I’m about two thirds through a thin client project - motivation is that we had to replace an old 2008 r2 session host for remote access anyway, and with the improvements to RDP in Win 10/2016, we might as well set up some thin clients to replace some of our more ancient desktops, as the experience should be considerably better.

The main point to make is that if you are planning that your thin clients run linux, the FreeRDP/Remmina client is much worse than the Microsoft client (on WIndows), because it doesn’t use any hardware acceleration.

Just for context on this, the modern RDP protocol uses an AVC 444 video stream to encode the entire screen - the encoding of this is hardware accelerated if such an encoder is available, so our Windows Session host has a Quadro P2200 assigned so that we can use the NVEnc chip for this part instead of chewing up our CPU - the average desktop can use intel quicksync for this purpose (this is another headache of your thin client proposal - you’ll struggle to avoid software encoding with several win 10 VMs).

Anyway, I hoped that a Raspberry pi 4 (or even 3 for that matter) with it’s robust hardware decode capabilities would be a perfect thin client for this job… but freerdp can’t use it, so as soon as your user tries to watch a youtube video full screen they’re watching a slide show.

Similar hardware can be used if you are willing to use the Microsoft Remote Desktop Client for Android - this does use video acceleration, so on something like a Fire TV 4k stick, or half decent android TV box, the experience is fairly good… but I found some keyboard shortcuts (like alt-tab) weren’t passed through, and if your monitor doesn’t run a standard tv resolution (ie 1920x1080) then it’s another headache getting the android device to run at that resolution.

So ultimately, I’ve bought a few Windows nettops to solve our problem - they are licensed to run Windows 10 pro so I’m going to thin it down and script them to behave as thin clients ( has someone detailing a similar project).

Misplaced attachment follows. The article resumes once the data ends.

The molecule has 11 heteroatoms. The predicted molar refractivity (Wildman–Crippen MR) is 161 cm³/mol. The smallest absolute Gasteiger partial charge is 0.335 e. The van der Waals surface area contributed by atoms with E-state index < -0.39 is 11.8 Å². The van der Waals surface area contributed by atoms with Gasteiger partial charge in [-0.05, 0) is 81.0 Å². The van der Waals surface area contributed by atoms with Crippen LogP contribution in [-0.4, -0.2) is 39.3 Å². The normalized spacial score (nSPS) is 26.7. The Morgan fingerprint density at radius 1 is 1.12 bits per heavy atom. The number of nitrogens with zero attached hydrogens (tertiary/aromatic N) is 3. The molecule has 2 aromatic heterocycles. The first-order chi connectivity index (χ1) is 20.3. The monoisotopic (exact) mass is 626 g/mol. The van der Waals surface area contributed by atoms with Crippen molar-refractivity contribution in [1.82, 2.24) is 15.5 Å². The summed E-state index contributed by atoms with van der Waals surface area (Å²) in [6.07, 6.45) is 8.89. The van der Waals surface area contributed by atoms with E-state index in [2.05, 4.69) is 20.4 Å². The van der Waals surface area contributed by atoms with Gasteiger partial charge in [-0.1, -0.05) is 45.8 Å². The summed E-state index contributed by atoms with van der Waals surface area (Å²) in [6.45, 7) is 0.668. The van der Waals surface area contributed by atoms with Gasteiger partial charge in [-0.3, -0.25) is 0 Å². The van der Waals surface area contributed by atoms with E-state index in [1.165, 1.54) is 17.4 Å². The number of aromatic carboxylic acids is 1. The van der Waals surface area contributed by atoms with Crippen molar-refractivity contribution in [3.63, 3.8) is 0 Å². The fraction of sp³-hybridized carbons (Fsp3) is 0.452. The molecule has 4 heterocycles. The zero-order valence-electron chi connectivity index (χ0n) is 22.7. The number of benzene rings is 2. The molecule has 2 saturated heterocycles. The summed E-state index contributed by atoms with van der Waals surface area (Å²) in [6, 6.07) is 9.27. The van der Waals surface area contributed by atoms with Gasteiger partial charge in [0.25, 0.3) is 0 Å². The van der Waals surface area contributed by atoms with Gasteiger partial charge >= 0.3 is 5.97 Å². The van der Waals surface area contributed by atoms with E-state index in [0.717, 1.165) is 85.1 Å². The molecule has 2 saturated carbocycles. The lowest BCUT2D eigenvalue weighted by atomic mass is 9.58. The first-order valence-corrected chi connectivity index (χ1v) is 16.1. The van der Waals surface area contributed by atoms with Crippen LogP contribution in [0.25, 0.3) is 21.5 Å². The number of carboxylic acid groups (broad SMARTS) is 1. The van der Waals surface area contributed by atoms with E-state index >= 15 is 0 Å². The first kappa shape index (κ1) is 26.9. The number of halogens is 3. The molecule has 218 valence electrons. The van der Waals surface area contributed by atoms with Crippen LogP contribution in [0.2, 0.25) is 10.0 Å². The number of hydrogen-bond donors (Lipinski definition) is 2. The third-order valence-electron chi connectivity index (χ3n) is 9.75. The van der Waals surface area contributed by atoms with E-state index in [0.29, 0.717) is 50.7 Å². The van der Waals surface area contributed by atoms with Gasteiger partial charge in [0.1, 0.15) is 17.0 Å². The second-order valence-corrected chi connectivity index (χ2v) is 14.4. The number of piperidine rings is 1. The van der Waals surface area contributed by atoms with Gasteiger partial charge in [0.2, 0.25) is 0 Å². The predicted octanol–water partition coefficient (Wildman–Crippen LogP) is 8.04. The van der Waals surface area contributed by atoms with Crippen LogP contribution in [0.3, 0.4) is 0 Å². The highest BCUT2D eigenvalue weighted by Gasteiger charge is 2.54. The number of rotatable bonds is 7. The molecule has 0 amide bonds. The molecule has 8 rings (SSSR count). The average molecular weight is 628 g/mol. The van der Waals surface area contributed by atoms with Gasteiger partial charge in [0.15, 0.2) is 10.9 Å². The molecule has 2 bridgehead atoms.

Of course, you might not care that your users can’t watch video/get graphic rich experiences, but it’s something to be aware of going in - your users will get a worse experience from this unless you plan and test carefully.

With all that said, I have to say your motivations for the project seem misplaced.

You protect the data integrity and availability of your files by storing them on a server (potentially with ZFS) and making sure you have regular backups.

If important work is being stored on the desktops (or as a safeguard against desktop data loss/downtime) you can run something like Veeam Agent (which is free and good) on the desktop to take regular backups, if the drive breaks you use the restore media and get the computer back within an hour - if the hardware is standardized you can just keep a spare desktop for this purpose if uptime is that important.

You need backups anyway, using Veeam is a much better solution for the issue you are talking about than coming up with your own mini-VDI infrastructure.

I know where the license confusion originated though.

With windows server terminal services, you needed CALs of some kind (beyond the normal ones required for windows clients) for non-windows device clients, which included some level of terminal services license in the client OS.